Starting March 15, Californians of all ages over 16 who have disabilities or certain health conditions will be eligible to make vaccine appointments, the California Department of Public Health announced Friday afternoon. Healthcare providers will be allowed to use "their clinical judgement" to vaccinate those deemed to be at the very highest risk for morbidity and mortality from COVID-19, and those whose ability to receive care would be substantially impeded by an infection.
The list of recognized conditions included cancer, chronic kidney disease, chronic pulmonary disease, down syndrome, an immunocrompromised state caused by solid organ transplant, pregnancy, sickle cell disease, certain heart conditions, severe obesity and some presentations of type 2 diabetes mellitus. This list of eligible conditions is described as "subject to change" as the department gathers and analyzes more information about how COVID-19 presents in patients with other medical conditions.
New varients are indeed here
Santa Clara County determined via genomic testing last week that it has hosted at least one incidence of the South African COVID-19 variant.
An individual and another household member who had experienced symptoms after returning from international travel in mid-January tested positive for the variant. The traveler was isolated in their apartment during the entire infectious period because they were following the county’s guidance regarding post-travel quarantine, according to the county health department, which did not provide details on where they had traveled.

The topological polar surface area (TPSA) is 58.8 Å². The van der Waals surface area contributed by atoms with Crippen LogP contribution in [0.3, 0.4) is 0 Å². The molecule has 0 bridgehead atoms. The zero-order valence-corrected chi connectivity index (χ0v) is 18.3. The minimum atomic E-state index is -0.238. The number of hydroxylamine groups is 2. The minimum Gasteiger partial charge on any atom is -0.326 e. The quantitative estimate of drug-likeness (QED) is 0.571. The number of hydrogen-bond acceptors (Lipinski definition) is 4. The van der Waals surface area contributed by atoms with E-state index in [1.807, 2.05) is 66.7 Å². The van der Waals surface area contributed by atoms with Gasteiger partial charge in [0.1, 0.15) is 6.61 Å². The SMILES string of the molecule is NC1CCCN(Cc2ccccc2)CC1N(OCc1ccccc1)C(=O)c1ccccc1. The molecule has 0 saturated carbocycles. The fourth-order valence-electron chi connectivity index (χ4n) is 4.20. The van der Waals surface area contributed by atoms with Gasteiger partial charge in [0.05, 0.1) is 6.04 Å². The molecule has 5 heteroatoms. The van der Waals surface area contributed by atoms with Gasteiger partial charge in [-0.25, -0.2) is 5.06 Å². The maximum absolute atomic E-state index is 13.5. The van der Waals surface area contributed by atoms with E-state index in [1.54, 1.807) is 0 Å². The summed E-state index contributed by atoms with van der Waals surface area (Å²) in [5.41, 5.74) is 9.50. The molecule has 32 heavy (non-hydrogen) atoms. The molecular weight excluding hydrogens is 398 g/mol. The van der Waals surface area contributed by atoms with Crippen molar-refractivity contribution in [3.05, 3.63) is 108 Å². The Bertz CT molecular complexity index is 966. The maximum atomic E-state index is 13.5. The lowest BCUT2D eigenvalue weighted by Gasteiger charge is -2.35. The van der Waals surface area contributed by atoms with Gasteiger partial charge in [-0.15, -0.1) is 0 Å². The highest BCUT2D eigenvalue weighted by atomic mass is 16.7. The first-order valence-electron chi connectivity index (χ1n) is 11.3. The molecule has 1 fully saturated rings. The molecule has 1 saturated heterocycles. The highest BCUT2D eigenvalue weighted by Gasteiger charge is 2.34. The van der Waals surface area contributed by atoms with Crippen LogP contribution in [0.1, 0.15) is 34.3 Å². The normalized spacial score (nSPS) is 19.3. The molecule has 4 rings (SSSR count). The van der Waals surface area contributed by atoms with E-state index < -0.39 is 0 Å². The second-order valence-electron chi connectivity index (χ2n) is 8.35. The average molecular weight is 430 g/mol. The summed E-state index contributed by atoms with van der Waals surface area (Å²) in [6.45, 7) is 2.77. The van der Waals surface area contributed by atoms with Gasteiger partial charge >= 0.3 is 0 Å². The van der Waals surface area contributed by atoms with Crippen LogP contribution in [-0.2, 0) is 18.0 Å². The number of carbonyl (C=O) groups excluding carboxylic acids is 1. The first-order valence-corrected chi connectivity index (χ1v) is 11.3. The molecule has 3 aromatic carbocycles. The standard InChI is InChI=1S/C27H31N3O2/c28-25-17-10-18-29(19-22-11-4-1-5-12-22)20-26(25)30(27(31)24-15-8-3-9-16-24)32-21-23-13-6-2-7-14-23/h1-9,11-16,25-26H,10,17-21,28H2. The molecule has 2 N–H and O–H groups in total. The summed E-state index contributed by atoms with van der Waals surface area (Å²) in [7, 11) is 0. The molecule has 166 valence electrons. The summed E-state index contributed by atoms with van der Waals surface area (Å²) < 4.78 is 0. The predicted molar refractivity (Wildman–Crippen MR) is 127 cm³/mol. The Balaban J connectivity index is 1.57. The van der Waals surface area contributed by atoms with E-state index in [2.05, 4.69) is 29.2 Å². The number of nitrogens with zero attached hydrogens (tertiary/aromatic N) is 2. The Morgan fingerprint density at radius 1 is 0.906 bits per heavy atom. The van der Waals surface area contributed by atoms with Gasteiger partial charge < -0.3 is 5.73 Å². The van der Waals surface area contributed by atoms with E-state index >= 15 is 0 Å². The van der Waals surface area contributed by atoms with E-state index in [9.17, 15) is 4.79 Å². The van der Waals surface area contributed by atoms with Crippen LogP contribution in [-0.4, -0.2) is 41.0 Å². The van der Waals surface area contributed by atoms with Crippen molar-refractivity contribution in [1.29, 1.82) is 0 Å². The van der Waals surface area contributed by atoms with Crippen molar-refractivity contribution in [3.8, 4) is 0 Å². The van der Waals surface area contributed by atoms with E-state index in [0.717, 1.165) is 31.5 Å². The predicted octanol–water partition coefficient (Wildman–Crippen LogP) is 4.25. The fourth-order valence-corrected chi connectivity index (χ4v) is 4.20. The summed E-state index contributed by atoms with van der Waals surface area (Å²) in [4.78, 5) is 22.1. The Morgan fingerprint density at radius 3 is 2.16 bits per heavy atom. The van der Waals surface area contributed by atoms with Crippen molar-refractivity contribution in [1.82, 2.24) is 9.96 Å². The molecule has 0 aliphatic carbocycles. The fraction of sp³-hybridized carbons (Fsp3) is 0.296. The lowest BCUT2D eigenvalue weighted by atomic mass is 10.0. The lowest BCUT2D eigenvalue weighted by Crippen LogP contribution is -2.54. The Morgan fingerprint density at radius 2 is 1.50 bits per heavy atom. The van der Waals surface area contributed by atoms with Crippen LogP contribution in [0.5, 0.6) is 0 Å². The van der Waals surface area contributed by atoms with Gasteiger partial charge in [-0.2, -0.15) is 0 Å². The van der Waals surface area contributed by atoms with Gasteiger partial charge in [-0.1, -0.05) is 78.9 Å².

“This is an important example of how public health measures can help break the chain of transmission and why it is critical that we as a community continue to avoid travel and quarantine upon return,” said Dr. Sara Cody, county health officer and director of public health, in a written statement.
This case, and another one in Alameda County that also revealed the presence of the the B.1.351 variant first identified in South Africa, were both detected by genomic sequencing surveillance at Stanford University. The U.K. variant also has been detected in Santa Clara and Alameda counties, and was also closely tied to international travel, according to Cody.
“There are a few variants of concern – the South African variant is one of those. There are different concerns about each variant,” Cody said in a press conference Feb. 10 about the newest case. “Anyone returning from travel that is more than 150 miles from the county border must quarantine for 10 days. This person … was 100% compliant with that. That is what has prevented spread from this case further into the community here in Santa Clara.”